Huskers need Martinez to be a dual-threat
Taylor Martinez
Taylor Martinez
Associated Press
Posted Aug 20, 2012


Lost in the scrutinizing of Martinez's throwing motion — a popular pastime for folks in this football-crazy state — has been the drop-off in his rushing numbers the second half of last season.

LINCOLN, Neb. (AP) — Nebraska wants Taylor Martinez to become a better passer this season. Along with that, the 17th-ranked Cornhuskers need him to be the runner he used to be.

Lost in the scrutinizing of Martinez's throwing motion — a popular pastime for folks in this football-crazy state — has been the drop-off in his rushing numbers the second half of last season.


Kenny Bell on Taylor Martinez 2012
Martinez prioritized his throwing mechanics in the offseason with the idea that defenses will be hesitant to load up to stop the run if he's more effective passing. He hired a personal quarterback coach and attended the Manning Passing Academy last month. Coaches and teammates say they see a difference through two weeks of preseason practice.

"I think his best football is ahead of him," coach Bo Pelini said. "He's had a tremendous offseason. I'm glad he's our quarterback."

The Huskers ran more than two-thirds of the time last season, with Rex Burkhead getting most of the carries.

Second-year offensive coordinator Tim Beck is planning a more balanced spread-option scheme, but he knows how dangerous Martinez can be if he's running well. The junior is 17-8 as the starter, including 8-0 when he runs for 100 yards. The Huskers are 4-6 when he's held under 50.

Nagging injuries have limited Martinez since the second half of the 2010 season. He said he's 100 percent now.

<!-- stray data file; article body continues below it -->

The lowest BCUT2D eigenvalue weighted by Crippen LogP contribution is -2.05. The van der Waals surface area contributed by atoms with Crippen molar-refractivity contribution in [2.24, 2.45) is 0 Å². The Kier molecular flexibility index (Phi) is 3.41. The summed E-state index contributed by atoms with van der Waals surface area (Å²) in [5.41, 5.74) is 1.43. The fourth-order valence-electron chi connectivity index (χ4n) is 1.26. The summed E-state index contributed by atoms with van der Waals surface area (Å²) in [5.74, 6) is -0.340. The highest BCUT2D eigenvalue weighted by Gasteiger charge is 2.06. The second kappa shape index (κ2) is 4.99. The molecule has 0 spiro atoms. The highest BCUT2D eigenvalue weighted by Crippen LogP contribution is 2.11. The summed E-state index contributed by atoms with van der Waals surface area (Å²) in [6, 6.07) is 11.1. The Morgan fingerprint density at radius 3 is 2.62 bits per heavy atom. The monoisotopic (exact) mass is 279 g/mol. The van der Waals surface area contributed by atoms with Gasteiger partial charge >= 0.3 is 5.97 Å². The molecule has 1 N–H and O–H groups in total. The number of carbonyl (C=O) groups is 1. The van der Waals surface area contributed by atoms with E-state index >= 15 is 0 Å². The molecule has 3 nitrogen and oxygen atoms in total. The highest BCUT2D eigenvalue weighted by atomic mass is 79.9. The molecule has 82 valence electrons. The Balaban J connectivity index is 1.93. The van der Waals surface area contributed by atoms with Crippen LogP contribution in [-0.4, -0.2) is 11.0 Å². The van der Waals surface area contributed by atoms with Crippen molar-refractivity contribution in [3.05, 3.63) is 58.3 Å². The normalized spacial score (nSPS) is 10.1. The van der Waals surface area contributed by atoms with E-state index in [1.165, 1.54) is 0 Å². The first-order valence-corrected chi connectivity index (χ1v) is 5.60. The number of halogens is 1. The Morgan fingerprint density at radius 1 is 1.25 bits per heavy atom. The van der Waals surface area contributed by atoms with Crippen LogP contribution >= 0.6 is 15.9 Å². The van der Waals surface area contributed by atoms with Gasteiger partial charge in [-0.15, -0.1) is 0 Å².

"Hopefully this year I can take more hits and run the ball a lot more," he said.

Martinez averaged 97 yards rushing as the Huskers started 5-1 last season. He ran for 41 yards a game during a 4-3 finish.

He completed 56 percent of his passes for 2,089 yards, with 13 touchdowns against eight interceptions.

Dropped balls hurt his numbers, but so did poor throwing form. He often put the ball behind and over receivers. He would miss the mark on long passes when he leaned back and threw awkwardly off his back foot.

Martinez spent his spring break with Los Angeles-area quarterback coach Steve Calhoun, who changed his footwork and delivery. Martinez worked with other college quarterbacks at the Manning camp, picking up tips on mechanics and leadership from NFL stars Peyton and Eli.

He immersed himself in film study this summer with graduate assistant Joe Ganz, the Huskers' quarterback in 2008.

The first day of preseason practice, Martinez raised eyebrows when he said his goal was to complete 70 percent of his passes this year.

Told that only eight FBS quarterbacks with a minimum of 15 attempts a game were able to achieve that mark last year, the 57-percent career passer didn't waver.

"I don't look at what other quarterbacks do," he said. "That's what I want to reach."

Martinez's confidence is fueled by the fact that the Huskers will be entering their second year in Beck's spread-option system and second year in the Big Ten.

"Last year we kind of switched it up a lot and we really didn't know what coach Beck wanted early on in the games," Martinez said. "We really didn't know how to prepare for them, and a lot of times when we went into a game, we had to change up our game plan. We know what defenses are going to give us this year, so it's a lot better for us and coach Beck."

Tight end Ben Cotton said Martinez saw his reads, stuck to his reads and got the ball where it needed to be during this summer's seven-on-seven passing drills.

"I'm proud to say Taylor has come a long way as far as being more comfortable and more confident," Cotton said.

Nebraska didn't play a spring game because of inclement weather, so fans haven't seen Martinez throw a pass since the Capital One Bowl loss to South Carolina. That hasn't stopped them from slicing and dicing his passing skills on Internet message boards and radio shows.

"He was a freshman and sophomore, and people were critiquing the degree of his arm when he threw it and the steps he was taking," receiver Kenny Bell said. "Obviously, the fundamentals are important. But, heck, if you make plays, you're good with me."

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